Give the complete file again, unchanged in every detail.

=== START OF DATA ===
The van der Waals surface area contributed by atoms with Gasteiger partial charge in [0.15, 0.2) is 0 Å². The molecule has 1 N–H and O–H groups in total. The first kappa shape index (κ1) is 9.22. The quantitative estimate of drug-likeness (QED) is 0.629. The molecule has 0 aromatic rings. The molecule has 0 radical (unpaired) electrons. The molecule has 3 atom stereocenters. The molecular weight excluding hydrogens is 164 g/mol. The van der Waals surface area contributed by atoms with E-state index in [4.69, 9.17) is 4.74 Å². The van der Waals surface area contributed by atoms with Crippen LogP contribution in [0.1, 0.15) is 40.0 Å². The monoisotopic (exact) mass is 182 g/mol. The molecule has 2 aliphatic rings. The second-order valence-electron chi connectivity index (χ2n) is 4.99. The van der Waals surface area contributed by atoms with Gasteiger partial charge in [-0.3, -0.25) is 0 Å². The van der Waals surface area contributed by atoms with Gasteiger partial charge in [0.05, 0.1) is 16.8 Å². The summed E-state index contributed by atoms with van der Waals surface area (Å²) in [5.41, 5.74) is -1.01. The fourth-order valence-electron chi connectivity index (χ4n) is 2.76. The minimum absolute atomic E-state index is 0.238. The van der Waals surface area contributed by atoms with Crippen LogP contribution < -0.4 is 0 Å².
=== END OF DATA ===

The van der Waals surface area contributed by atoms with Gasteiger partial charge in [0.15, 0.2) is 0 Å². The molecule has 1 N–H and O–H groups in total. The first kappa shape index (κ1) is 9.22. The quantitative estimate of drug-likeness (QED) is 0.629. The molecule has 0 aromatic rings. The molecule has 0 radical (unpaired) electrons. The molecule has 3 atom stereocenters. The molecular weight excluding hydrogens is 164 g/mol. The van der Waals surface area contributed by atoms with E-state index in [4.69, 9.17) is 4.74 Å². The van der Waals surface area contributed by atoms with Crippen LogP contribution in [0.1, 0.15) is 40.0 Å². The monoisotopic (exact) mass is 182 g/mol. The molecule has 2 aliphatic rings. The second-order valence-electron chi connectivity index (χ2n) is 4.99. The van der Waals surface area contributed by atoms with Gasteiger partial charge in [-0.3, -0.25) is 0 Å². The van der Waals surface area contributed by atoms with Gasteiger partial charge in [0.05, 0.1) is 16.8 Å². The summed E-state index contributed by atoms with van der Waals surface area (Å²) in [5.41, 5.74) is -1.01. The fourth-order valence-electron chi connectivity index (χ4n) is 2.76. The minimum absolute atomic E-state index is 0.238. The van der Waals surface area contributed by atoms with Crippen LogP contribution < -0.4 is 0 Å².